Skip to main content
Open Access Publications from the University of California

UC Berkeley

UC Berkeley Electronic Theses and Dissertations bannerUC Berkeley

Modeling, Estimation and Control of Distributed Parameter Systems: Application to Transportation Networks


The research presented in this dissertation is motivated by the need for well-posed mathematical models of traffic flow for data assimilation of measurements from heterogeneous sensors and flow control on the road network.

A new 2 X 2 partial differential equation (PDE) model of traffic with phase transitions is proposed. The system of PDEs constitutes an extension to the Lighthill-Whitham-Richards model accounting for variability around the empirical fundamental diagram in the congestion phase. A Riemann solver is constructed and a variation on the classical Godunov scheme, required due to the non-convexity of the state-space, is implemented. The model is validated against experimental vehicle trajectories recorded at high resolution, and shown to capture complex traffic phenomena such as forward-moving discontinuities in the congestion phase, which is not possible with scalar hyperbolic models of traffic flow. A corresponding mesoscopic interpretation of these phenomena in terms of drivers behavior is proposed.

The structure of the uncertainty distribution resulting from the propagation of initial uncertainty in weak entropy solutions to first order scalar hyperbolic conservation laws is characterized in the case of a Riemann problem. It is shown that at shock waves, the uncertainty is a mixture of the uncertainty on the left and right initial condition, and the consequences of this specific class of uncertainty on estimation accuracy is assessed in the case of the extended Kalman filter and the ensemble Kalman filter. This sets the basis for filtering-based traffic estimation and traffic forecast with appropriate treatment of the specific type of uncertainty arising due to the mathematical structure of the model used, which is of critical importance for road networks with sparse measurements.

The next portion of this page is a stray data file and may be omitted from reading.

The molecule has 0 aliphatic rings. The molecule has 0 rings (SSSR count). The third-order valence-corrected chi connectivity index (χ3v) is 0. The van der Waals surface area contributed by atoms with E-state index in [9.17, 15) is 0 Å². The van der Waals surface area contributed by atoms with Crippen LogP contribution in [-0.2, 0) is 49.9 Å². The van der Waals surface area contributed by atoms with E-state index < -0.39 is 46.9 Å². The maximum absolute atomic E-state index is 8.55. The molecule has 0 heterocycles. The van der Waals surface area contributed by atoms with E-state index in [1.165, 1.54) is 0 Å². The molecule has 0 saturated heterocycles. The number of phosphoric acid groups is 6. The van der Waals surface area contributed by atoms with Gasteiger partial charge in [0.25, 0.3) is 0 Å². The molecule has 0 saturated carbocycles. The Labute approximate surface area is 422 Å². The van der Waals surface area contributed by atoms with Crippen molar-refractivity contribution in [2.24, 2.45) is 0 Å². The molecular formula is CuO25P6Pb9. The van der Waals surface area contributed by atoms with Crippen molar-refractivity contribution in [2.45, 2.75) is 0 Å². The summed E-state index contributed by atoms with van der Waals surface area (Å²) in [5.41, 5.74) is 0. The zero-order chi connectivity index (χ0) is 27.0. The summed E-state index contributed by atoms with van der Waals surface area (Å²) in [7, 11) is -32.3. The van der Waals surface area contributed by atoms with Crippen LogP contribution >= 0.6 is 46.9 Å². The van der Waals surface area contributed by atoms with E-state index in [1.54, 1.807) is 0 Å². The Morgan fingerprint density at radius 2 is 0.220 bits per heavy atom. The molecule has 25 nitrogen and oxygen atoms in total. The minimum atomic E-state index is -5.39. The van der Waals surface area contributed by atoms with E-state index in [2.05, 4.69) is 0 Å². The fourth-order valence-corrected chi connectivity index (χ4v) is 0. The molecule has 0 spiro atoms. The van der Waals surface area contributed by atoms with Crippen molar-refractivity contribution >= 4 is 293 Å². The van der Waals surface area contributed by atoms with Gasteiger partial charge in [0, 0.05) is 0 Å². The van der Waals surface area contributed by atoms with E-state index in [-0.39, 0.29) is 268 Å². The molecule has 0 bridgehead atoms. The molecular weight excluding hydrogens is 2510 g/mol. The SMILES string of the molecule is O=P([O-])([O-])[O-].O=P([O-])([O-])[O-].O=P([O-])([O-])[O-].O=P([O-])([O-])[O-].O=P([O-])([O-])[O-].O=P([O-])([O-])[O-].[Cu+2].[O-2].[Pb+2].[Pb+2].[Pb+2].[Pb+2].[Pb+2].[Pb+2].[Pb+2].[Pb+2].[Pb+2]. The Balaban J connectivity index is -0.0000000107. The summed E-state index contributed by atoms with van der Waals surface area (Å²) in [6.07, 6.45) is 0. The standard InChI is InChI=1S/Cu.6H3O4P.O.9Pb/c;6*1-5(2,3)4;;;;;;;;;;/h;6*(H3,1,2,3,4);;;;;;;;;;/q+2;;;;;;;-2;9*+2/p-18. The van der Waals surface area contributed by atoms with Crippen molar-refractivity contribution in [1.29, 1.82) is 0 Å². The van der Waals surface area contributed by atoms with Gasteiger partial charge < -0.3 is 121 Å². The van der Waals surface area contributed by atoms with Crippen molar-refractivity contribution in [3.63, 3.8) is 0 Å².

As a first step towards controlling general distributed models of traffic, a benchmark problem is investigated, in the form of a first order scalar hyperbolic conservation law. The weak entropy solution to the conservation law is stabilized around a uniform solution using boundary actuation. The control is designed to be compatible with the proper weak boundary conditions, which given specific assumptions guarantees that the corresponding initial-boundary value problem is well-posed. A semi-analytic boundary control is proposed and shown to stabilize the solution to the scalar conservation law. The benefits of introducing discontinuities in the solution are discussed. For traffic applications, this method allows us to pose the problem of ramp metering on freeways for congestion control and reduction of the amplitude of the capacity drop, as well as the problem of vehicular guidance for phantom jam stabilization on road networks, in a proper mathematical framework.

Main Content
For improved accessibility of PDF content, download the file to your device.
Current View